reviewed on WII
Rehashing the events of past games
Resident Evil: The Umbrella Chronicles is an on-rails first person shooter for the Nintendo Wii, revolving around the fall of a so-called Umbrella Corporation. The game is separated into four chapters, each featuring three main scenarios. The first three chapters focus on the events of Resident Evil Zero, the original Resident Evil and Resident Evil 3: Nemesis respectively. The fourth chapter introduces new scenarios which take place in 2003, five years after the events of the rest of the game.
Old heroes revisited
The player can choose between one of two characters to play out each main scenario which include Rebecca Chambers, Jill Valentine and Chris Redfield amongst others. In addition, the game also features a range of bonus scenarios, each focusing around a single character. Most of the bonus scenarios focus around Albert Wesker, the main antagonist of the Resident Evil series, portraying his betrayal of the Umbrella Corporation. This is the first time Wesker is featured as a playable character outside of mini-games; being able to see the events unfolding through his eyes adds a lot to the story of the game.
The pacing of most scenarios is a bit slow, with the characters exploring and sometimes back-tracking, stopping to look around at frequent intervals. When being approached by enemies, including the all too familiar bio-organically produced zombies, crazed monkeys, enormous spiders and mutated insects, the characters will usually stand still until all enemies have been destroyed. The developers take this a little too far, at times insisting you destroy dozens upon dozens of small (at least compared to everything else in the game) insects. Needless to say, it isnít fun waiting for these insects to jump on you so you can slash or to spend your time shooting them. Of course, you could finish them all off with a grenade, but why waste such a powerful utility on something so trivial?
Easy for beginners
The Umbrella Chronicles should be simple for first-time players to pick up; players simply aim with the Wiimote and shoot by pressing the B button. To reload players simply wave the Wiimote. The nunchuck is optional; its main purpose is to give the player limited control as to where the character is looking by moving the analogue stick. In addition to shooting players can throw grenades and attack with the knife. Although the grenades are very handy to get players out of tricky situations, the knife is rather limited, itís only use is to slash down small insects who have jumped onto the character.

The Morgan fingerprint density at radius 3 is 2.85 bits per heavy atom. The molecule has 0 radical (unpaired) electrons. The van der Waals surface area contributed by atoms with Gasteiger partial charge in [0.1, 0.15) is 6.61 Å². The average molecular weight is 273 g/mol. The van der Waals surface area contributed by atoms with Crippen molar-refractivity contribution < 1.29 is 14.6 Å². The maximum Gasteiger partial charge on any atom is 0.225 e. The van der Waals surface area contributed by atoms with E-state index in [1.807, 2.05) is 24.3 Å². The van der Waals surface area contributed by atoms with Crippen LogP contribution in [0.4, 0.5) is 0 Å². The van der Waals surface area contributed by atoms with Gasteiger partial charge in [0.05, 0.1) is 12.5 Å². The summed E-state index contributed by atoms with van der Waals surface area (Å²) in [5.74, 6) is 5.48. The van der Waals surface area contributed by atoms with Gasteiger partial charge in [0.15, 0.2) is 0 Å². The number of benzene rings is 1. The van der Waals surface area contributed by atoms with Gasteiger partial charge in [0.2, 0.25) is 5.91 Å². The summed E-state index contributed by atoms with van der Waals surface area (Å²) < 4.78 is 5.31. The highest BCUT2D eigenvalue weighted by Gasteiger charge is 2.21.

Also, similar to those seen in Resident Evil 4, the game uses timed button presses throughout cut-scenes as well as in-game. For example, the game may require the player to tap a button to dodge a powerful attack from a boss or wave the Wiimote to shake off a zombie. Shaking away zombies will get old after a while but I like the idea of using button-presses to dodge boss attacks seeing as you have no control over the position of your character. Of course, timed button presses arenít the only way to avoid enemy attacks; more often than not youíll be able to stop an enemy in its tracks by pumping it full of lead.
A shooter needs its guns
Starting off, players have access to three weapons: a pistol, a submachine gun and a shotgun. However, as you play through scenarios new weapons are made available such as a grenade launcher, a magnum and different types of shotguns. It isnít all fun and games, though: donít expect to blitz your way through scenarios, blasting each enemy with your grenade launcher. The only firearm with unlimited ammo in the game is your trusty pistol which is equipped in each mission as a secondary weapon.
Every other gun has different amounts of limited ammo (it is survival horror after all) and so picking the right gun can mean the difference between life and death. As powerful as an MRL might be, itís going to serve little purpose when youíre faced with wave after wave of enemies. Of course, you might be able to pick up a shotgun or submachine gun throughout the scenario, but in many cases that will not be enough. Itís almost impossible to judge which gun will be useful in which mission before actually playing, although a shotgun/submachine gun are usually safe bets with their relatively high amounts of ammo.
No Pros and Cons at this time